The Miriam Hospital
164 Summit Avenue
Providence, RI 02906
Approaches to prostatecetomy include traditional open surgery, conventional laparoscopic surgery or robot-assisted laparoscopic surgery.
With traditional prostate cancer surgery, the incision is between eight to ten inches long and patients usually remain in the hospital up to five days after surgery. In addition, patients are catheterized for two to three weeks, and there is a risk of side effects.
Minimally invasive, robotic-assisted prostate cancer surgery allows for small incisions, less blood loss and reduced recovery time. Preservation of the nerves necessary for erections can be an extremely important goal for patients. These nerves run alongside the prostate and are often damaged when removing the prostate. A nerve-sparing, robotic prostatectomy attempts to preserve these nerves so that the patient may be able to return to his prior erectile function.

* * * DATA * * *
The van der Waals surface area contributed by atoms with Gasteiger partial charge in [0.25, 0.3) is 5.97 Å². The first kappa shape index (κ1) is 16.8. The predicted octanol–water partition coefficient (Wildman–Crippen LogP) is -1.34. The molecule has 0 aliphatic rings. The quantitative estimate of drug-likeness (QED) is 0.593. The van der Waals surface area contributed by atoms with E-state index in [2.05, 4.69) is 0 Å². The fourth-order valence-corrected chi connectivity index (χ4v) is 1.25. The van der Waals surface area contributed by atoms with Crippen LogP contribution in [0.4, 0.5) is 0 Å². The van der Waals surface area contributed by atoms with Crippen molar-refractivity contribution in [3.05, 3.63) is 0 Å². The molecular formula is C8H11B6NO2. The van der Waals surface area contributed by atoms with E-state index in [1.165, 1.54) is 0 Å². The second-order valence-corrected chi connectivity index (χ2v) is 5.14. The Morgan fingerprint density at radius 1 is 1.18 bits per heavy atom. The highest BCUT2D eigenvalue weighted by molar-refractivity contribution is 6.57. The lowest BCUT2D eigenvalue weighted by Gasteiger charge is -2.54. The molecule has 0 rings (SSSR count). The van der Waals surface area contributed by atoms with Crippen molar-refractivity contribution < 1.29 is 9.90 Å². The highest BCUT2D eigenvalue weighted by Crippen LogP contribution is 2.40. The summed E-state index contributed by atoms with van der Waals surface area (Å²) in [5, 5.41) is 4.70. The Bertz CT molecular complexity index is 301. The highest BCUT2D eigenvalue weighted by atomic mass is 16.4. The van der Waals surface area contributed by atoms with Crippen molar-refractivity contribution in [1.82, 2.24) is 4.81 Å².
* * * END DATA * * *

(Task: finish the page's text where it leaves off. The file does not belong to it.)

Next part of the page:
The da Vinci Surgical System is a state-of-the-art surgical robot that gives surgeons more precise views of the prostate and surrounding tissue, as well as greater dexterity. The system uses miniature instruments to perform the procedure. A surgeon controls the robot from a remote console that precisely translates his hand, wrist and finger movements to the robotic arms inside the patient while providing a three-dimensional view of those movements.
With the robot, the surgeon makes five keyhole openings rather than the single large incision made during a traditional open prostatectomy. These small openings result in less pain, and a shorter hospital stay. Patients who undergo robotic assisted surgery usually leave the hospital within two days, and some are able to return to normal activities within two weeks after the procedure.
Using the robot, the surgeon removes the prostate and surrounding pelvic lymph nodes (if indicated) through the small openings.
Patient benefits may include:
UnderstandingYour Options >>